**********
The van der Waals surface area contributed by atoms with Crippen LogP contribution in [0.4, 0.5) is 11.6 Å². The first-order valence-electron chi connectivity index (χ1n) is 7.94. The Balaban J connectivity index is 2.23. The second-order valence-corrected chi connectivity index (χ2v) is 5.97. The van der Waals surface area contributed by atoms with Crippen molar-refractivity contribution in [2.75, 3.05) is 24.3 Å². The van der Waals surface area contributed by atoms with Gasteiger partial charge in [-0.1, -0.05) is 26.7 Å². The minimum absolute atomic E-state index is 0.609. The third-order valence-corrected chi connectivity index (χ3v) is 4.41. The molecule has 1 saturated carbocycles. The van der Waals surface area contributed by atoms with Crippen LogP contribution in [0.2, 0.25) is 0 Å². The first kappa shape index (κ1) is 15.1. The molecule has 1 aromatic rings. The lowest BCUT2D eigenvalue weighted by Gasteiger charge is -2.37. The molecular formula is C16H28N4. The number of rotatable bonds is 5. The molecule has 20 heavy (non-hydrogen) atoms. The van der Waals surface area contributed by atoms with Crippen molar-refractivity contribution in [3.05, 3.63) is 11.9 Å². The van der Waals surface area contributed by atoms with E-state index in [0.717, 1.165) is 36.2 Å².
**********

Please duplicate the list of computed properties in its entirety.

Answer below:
The van der Waals surface area contributed by atoms with Crippen LogP contribution in [0.4, 0.5) is 11.6 Å². The first-order valence-electron chi connectivity index (χ1n) is 7.94. The Balaban J connectivity index is 2.23. The second-order valence-corrected chi connectivity index (χ2v) is 5.97. The van der Waals surface area contributed by atoms with Crippen molar-refractivity contribution in [2.75, 3.05) is 24.3 Å². The van der Waals surface area contributed by atoms with Gasteiger partial charge in [-0.1, -0.05) is 26.7 Å². The minimum absolute atomic E-state index is 0.609. The third-order valence-corrected chi connectivity index (χ3v) is 4.41. The molecule has 1 saturated carbocycles. The van der Waals surface area contributed by atoms with Crippen LogP contribution in [0.2, 0.25) is 0 Å². The first kappa shape index (κ1) is 15.1. The molecule has 1 aromatic rings. The lowest BCUT2D eigenvalue weighted by Gasteiger charge is -2.37. The molecular formula is C16H28N4. The number of rotatable bonds is 5. The molecule has 20 heavy (non-hydrogen) atoms. The van der Waals surface area contributed by atoms with Crippen molar-refractivity contribution in [3.05, 3.63) is 11.9 Å². The van der Waals surface area contributed by atoms with E-state index in [0.717, 1.165) is 36.2 Å².